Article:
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Lancet. 1999 Jun 5;353(9168):1923-9.

Comparison of subcutaneous and intravenous interleukin-2 in asymptomatic HIV-1 infection: a randomised controlled trial. ANRS 048 study group.

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Unité d'Immunologie clinique, Hôpital Henri Mondor, Creteil, France.



Intermittent interleukin-2 therapy for HIV-1 by continuous intravenous infusion leads to sustained increase of CD4 T cells. This method of administration is, however, inconvenient and has limiting toxic effects. We did a randomised study to compare safety and efficacy of antiviral treatment alone or combined with various interleukin-2 regimens in HIV-1-infected patients.


94 symptom-free patients, naïve to antiretroviral treatment, with CD4-T-cell counts of 250-550 cells/microL at baseline were randomly assigned zidovudine and didanosine alone (n=26) or combined with interleukin-2 administered intravenously (12 million IU/day, n=22) or subcutaneously (3 million IU/m2 twice daily, n=24) for 5 days, or were given polyethylene-glycol-modified (PEG) interleukin-2 (2 million IU/m2 intravenous bolus, n=22) administered every 2 months from week 2 to week 50 (seven cycles). Safety and immunological and virological results were monitored until week 56.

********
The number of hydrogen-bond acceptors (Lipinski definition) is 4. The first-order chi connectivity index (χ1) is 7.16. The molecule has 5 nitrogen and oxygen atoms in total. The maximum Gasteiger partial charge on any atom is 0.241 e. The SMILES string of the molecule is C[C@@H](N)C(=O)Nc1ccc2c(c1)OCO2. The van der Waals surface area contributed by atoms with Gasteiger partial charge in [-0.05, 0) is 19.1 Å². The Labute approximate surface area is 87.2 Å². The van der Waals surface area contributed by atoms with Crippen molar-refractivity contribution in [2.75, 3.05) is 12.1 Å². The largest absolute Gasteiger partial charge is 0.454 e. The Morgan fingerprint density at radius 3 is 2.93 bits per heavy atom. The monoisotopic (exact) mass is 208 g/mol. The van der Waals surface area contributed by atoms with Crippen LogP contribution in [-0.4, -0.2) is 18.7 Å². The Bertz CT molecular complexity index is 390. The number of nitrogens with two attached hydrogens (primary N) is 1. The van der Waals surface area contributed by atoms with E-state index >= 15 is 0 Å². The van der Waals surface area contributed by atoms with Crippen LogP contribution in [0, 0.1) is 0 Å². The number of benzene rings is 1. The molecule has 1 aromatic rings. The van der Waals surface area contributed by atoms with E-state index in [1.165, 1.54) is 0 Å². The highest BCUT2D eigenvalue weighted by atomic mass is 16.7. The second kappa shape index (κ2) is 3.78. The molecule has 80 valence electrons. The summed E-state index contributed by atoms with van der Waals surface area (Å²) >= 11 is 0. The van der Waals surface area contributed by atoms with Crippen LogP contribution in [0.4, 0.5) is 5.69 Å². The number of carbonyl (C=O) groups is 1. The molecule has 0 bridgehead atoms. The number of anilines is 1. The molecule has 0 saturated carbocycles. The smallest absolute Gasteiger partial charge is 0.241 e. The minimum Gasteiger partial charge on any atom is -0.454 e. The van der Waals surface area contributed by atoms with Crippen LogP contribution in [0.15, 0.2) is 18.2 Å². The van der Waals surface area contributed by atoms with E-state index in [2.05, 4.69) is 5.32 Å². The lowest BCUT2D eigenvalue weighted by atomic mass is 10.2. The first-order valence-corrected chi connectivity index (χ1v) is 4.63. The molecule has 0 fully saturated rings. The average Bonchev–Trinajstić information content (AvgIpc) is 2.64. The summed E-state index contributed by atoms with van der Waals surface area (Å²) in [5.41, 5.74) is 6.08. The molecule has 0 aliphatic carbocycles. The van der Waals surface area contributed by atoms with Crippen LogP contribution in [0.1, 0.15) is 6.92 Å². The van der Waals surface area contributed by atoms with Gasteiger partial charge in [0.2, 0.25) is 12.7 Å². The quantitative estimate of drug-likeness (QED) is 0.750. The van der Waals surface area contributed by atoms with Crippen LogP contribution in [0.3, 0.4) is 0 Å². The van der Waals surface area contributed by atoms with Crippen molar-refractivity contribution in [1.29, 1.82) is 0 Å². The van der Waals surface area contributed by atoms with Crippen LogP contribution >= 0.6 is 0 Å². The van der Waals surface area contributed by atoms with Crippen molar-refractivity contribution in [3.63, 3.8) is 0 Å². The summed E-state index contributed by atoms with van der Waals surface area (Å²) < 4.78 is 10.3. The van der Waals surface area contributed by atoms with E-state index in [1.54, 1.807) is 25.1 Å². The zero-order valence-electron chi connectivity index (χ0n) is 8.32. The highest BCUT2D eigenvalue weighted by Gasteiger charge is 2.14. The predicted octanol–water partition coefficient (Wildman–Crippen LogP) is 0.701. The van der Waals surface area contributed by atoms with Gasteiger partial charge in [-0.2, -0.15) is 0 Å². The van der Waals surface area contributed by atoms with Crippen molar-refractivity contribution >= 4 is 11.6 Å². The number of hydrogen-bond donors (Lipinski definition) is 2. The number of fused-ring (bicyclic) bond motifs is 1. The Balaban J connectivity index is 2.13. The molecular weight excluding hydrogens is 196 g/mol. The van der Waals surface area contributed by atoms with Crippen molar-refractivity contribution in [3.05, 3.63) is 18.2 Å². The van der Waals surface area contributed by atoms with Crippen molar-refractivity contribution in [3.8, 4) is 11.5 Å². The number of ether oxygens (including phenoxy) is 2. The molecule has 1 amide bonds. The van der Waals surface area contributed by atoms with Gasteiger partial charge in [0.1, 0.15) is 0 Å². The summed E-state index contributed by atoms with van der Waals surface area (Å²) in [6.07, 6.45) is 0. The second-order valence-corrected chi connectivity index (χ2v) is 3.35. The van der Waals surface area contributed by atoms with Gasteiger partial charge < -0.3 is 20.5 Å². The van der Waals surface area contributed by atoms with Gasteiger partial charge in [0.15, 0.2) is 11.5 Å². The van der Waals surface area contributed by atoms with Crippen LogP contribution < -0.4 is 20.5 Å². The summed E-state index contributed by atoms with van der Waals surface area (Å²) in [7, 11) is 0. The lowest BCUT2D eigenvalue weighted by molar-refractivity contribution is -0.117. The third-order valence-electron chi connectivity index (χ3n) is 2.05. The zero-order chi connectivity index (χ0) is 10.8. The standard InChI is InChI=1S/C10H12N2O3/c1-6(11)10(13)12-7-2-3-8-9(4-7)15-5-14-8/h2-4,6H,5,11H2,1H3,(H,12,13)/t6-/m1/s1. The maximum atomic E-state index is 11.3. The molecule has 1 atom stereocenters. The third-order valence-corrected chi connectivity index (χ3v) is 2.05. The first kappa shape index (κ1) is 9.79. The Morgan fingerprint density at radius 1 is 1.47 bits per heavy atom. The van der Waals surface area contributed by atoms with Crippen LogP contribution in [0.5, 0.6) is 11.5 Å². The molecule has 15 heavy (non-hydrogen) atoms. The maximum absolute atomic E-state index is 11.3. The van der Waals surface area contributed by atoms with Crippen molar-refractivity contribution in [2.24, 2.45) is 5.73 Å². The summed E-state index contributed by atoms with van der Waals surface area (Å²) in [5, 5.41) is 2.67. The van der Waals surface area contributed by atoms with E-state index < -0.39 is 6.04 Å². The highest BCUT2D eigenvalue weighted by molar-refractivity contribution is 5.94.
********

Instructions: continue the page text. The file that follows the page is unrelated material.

CD4-T-cell count increased to higher than baseline by a mean of 564 cells/microL (subcutaneous group), 676 cells/microL (intravenous group), 105 cells/microL (PEG group), and 55 cells/microL (antiretroviral-therapy group, p=0.0001). 68% and 77% of patients in the subcutaneous and intravenous groups, respectively, achieved an 80% increase of CD4 T cells (p<0.001). In these two groups, 50% of patients restored a CD4/CD8-T-cell ratio of more than 1. The groups did not differ significantly for changes in plasma HIV-1 RNA loads throughout the study. The duration of common side-effects of interleukin-2 was shorter in the subcutaneous group, which enabled outpatient treatment. Naïve and memory CD4 T cells, CD28 expression on CD4 and CD8 T cells, and restoration of in-vitro proliferative response to mitogens and recall antigens increased in the intravenous and subcutaneous groups.


Subcutaneous interleukin-2 is a convenient regimen that, as well as intravenous therapy, improves immunological function in HIV-1-infected patients receiving two nucleosides. Larger studies are needed to show whether immunological improvements translate into clinical benefit.

[Indexed for MEDLINE]

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